En EspaŅol

Q. Who is Mr. Smarty Plants?

A: There are those who suspect Wildflower Center volunteers are the culpable and capable culprits. Yet, others think staff members play some, albeit small, role. You can torture us with your plant questions, but we will never reveal the Green Guru's secret identity.

Help us grow by giving to the Plant Database Fund or by becoming a member

Did you know you can access the Native Plant Information Network with your web-enabled smartphone?

Share

Ask Mr. Smarty Plants

Ask Mr. Smarty Plants is a free service provided by the staff and volunteers at the Lady Bird Johnson Wildflower Center.

Search Smarty Plants
    
 
See a list of all Smarty Plants questions
Can't find the answer in our existing FAQs, submit a question to Mr. Smarty Plants.
Need help with plant identification, visit the plant identification page.
 
rate this answer
Not Yet Rated

Wednesday - October 06, 2010

From: Austin, TX
Region: Southwest
Topic: Trees
Title: Being over run by sugar hackberry saplings in Austin, TX.
Answered by: Jimmy Mills

QUESTION:

I have recently bought a house that has a woefully neglected yard. The sugar hackberry had saplings everywhere, and I paid to have them removed, but to no avail. My real concern is the saplings growing among the three rose bushes. How can I kill the saplings without harming the roses?

ANSWER:

USDA distribution maps show two species of hackberry occurring in Travis County; Celtis laevigata (Sugar hackberry) and Celtis occidentalis (Common hackberry). Chances are that you have the sugar hackberry. Comparing the leave morphology from this link for the sugar hackberry with one for the common hackberry can help you determine which one you have. However, knowing the name of the plant is not an essential part of solving the problem.

The saplings that you are dealing with could either be seedlings or root suckers. The trees produce a prodigious number of drupe-like berries that are favored by many birds. The birds can digest the fleshy part of of the fruit but not the hard seed. These they excrete and help propagate the plant all over the place. As long as the tree is alive, you will probaly have seedlings.

The suckers grow directly from the root, sometimes in response to stresses such as drought, over-watering,  disease attack or woeful neglect. They are a means for the roots to increase the amount of photosynthesis that takes place and thus the amount of food that they receive. If you want to keep the hackberry tree, using herbicides on the suckers can eventually kill the tree as well as endanger your roses.

The most effective yet labor intensive means of controling your saplings is to continue to cut them as they appear. If they are seedlings, the repeated cutting will eventually cause the roots to die. If they are suckers, check on the health and care of the parent tree in order to reduce any stress that might be occuring.

These links from eHow and gardeningknowhow  have information about suckers and suggestions for controlling them.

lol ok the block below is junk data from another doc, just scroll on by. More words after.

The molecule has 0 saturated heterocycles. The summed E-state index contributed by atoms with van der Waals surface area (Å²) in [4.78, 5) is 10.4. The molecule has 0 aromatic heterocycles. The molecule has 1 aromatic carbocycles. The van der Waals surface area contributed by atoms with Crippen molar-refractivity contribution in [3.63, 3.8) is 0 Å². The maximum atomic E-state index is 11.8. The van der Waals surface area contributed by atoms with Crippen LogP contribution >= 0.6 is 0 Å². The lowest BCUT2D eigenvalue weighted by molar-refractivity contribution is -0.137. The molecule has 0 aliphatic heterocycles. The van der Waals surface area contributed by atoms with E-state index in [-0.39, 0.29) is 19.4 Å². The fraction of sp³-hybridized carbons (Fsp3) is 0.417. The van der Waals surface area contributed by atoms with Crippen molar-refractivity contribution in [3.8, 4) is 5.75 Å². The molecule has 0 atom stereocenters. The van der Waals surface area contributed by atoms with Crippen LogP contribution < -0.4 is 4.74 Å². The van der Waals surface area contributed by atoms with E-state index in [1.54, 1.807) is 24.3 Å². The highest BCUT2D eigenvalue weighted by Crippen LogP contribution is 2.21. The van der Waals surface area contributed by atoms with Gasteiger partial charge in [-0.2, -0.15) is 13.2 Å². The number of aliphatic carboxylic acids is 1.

Another source of help is the Travis County office of the Texas AgriLife Extension Service.

 

 

 

More Trees Questions

Want to identify caterpillar that is stripping prickly ash in Flatonia, Tx.
April 05, 2011 - What is the 5/16ths long 1/8th inch long pale opaque green caterpillar that strips prickly ash? It has tiny black dots down its spine and along each side. It has stripped two large trees? Will th...
view the full question and answer

School children planting trees native to Oklahoma and North Texas
December 07, 2009 - Hello, I'll be going into grade school classrooms to teach children how to plant trees. Perhaps they will each plant a seed in a cup to take home to plant in their yard. I may even be able to get see...
view the full question and answer

Identity of flowering yellow trees in Austin
March 21, 2012 - There are numerous flowering yellow trees in my Austin neighborhood. Are they mesquite or goldenball lead trees? They are quite fragrant, like a new bar of soap.
view the full question and answer

Replacement for a globe willow tree
July 27, 2009 - We are interested in replacing a pine tree with a globe willow because they grow fast but everything i have been reading about them scares me. is there another tree comparable to a globe willow that g...
view the full question and answer

Registered/patented pecan by Foster W. Fort
August 01, 2010 - Hello, we own a historic house museum once owned by the Fort family of Waco, and have learned that Foster W. Fort developed a type of pecan tree and had an orchard somewhere here around Waco (possibly...
view the full question and answer

Smarty Plants's Facebook profile Support the Wildflower Center by Donating Online or Becoming a Member today.

Mr. Smarty Plants wants you to be his Facebook friend. Click the Facebook icon to add yourself to Mr. Smarty Plants list of friends.
E-NEWSLETTER | BECOME A MEMBER | DONATE NOW | MEDIA | SITEMAP
© 2014 Lady Bird Johnson Wildflower Center